There is no such thing as a "misogynist" society

Dec 2011
1,814
#22
1. MIsogyny means not exclusively hate but also contempt of women. The latter was given in most antique societies as the legal situation of women clearly shows.

2. The only statement in the list that is fully correct :)

3. Not fully correct, since (1) even a misogynist feels - at least unconsciously - love for his mother, and (2) mother hatred is part of everybody´s unconscious soul life. Psychoanalyst Melanie Klein has shown that every child has divided feelings for the mother who is unconsciously represented as "good breast" (good mother) and "bad breast" (bad mother). In Klein´s object relationship theory, it is clear that mother hatred (the core of every hatred of women) unconsciously and often consciously belongs to the soul life of almost every man, usually paired with mother love (i.e. a split image of mother). The infant and the toddler do not yet experience the real mother as a single person, but form a double image of the mother from positive and negative experiences, the good and the bad mother. The latter image generates aggression, which is repressed and remains so until other persons offer themselves as objects onto which the aggression can be projected. Under this aspect, hatred of women is projected mother hatred.

4. That´s incorrect, see above my point 3. What matters is how mother hatred is handled and overcome.

5. That´s incorrect, too. As to the legal situation, most antique societies showed a clear contempt of women.

In Greece, for example, it looked like that:

The social position of Greek women corresponded to the exceptionally patriarchal thinking of the Greeks, who in this respect even outdid the Ancient Oriental peoples, especially the relatively gender-egalitarian Egyptians. The typical Greek Amazon legends had no historical basis, but probably served to portray women who were not under male dictatorship as a natural threat to men.

Three social layers are to be distinguished, which are expressed in the following quotation (from the collection of writings "Pseudo-Demosthenes", 59):

We have hetaera for pleasure's sake, concubines for the daily care of our body, but wives for the production of legitimate children and faithful guardians of our household.

The legal position of the wife, not to mention the others, was catastrophic by today's standards. She had no civil rights (no participation in meetings, no right to vote, no offices - except the limited possibility of becoming a priestess -, and no property) and was completely at the mercy of her husband's will and that of her master (Greek kyrios). Except for festive occasions, she was not allowed to go public, had to keep her legs covered to the foot, was less educated than men, and from a male point of view was generally considered to be mentally and morally low. Plato proclaims in Timaius that rebirth as a woman goes back to moral deficiencies of the soul and is to be regarded as punishment, only rebirth as an animal is worse.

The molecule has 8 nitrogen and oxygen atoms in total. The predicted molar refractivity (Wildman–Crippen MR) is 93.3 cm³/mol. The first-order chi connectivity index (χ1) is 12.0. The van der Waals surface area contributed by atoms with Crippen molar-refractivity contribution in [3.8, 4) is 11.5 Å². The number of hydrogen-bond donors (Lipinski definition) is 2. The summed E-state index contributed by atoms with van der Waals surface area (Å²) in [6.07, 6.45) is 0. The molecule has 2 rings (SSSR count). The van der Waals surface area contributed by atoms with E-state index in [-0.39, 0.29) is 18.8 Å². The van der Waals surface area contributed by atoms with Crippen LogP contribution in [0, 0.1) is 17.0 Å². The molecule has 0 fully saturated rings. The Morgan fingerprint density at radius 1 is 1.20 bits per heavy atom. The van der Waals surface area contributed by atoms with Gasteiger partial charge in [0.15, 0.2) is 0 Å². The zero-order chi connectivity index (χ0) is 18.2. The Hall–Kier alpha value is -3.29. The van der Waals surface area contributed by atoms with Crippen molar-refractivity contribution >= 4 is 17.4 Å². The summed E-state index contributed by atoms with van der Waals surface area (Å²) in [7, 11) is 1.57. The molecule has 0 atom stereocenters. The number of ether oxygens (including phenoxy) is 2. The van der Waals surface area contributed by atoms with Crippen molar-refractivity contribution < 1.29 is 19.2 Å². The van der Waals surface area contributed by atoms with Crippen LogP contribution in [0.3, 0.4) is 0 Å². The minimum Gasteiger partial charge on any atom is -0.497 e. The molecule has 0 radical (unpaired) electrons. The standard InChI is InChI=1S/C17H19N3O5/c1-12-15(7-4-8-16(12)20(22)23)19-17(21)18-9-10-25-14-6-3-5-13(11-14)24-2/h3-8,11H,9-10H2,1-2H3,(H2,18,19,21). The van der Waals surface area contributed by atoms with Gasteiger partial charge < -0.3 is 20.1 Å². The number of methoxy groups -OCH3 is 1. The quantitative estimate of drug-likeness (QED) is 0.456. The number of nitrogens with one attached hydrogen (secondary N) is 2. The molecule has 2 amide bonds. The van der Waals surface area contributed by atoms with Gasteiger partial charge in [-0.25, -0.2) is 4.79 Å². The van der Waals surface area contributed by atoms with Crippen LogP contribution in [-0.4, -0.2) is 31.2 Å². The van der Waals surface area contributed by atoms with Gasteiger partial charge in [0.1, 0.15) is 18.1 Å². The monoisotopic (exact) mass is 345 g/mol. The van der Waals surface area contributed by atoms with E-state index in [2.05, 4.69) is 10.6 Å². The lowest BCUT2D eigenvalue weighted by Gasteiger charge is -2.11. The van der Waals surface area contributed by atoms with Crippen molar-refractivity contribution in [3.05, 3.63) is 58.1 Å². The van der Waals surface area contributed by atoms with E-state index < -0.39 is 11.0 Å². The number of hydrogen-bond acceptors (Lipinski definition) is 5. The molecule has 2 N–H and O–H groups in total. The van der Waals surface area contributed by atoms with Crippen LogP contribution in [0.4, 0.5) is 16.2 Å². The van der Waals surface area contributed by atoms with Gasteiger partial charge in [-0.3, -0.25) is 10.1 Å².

In the Roman Empire, women were also considered inferior. The following arguments were put forward:

1) the impermanence of her character (levitas animi), 2) the weakness of her sex (infirmitas sexus) and 3) the powerlessness of her mind (imbecillitas mentis). Since the weakness of her body made her neither good for war nor for governing, her true place could only be in the household.

The ´pater familas´, the male head of the family, had the ´patrias potestas´(= fatherly power). Among them was also the ´vitae necisque potestas´, the power over life and death of family members (wife, children, slaves). In order to prevent spontaneous arbitrary decisions against a family member, the rule applied that the pater familias first consulted with the rest of the family and with his friends.
Yet, how does patriarchal equate to misogyny ?

IOW, a patriarchal society does not necessarily imply misogyny.

A patriarchal society, given the necessity of children for a number of reasons, couldn't we infer objectively that women had an important function to fulfill ?
 
Dec 2011
1,814
#23
But P1 is a definition.

The problem is that a "misogynist" society is nowhere defined. In normal use it does require that "most" men or any men be misogynists themselves.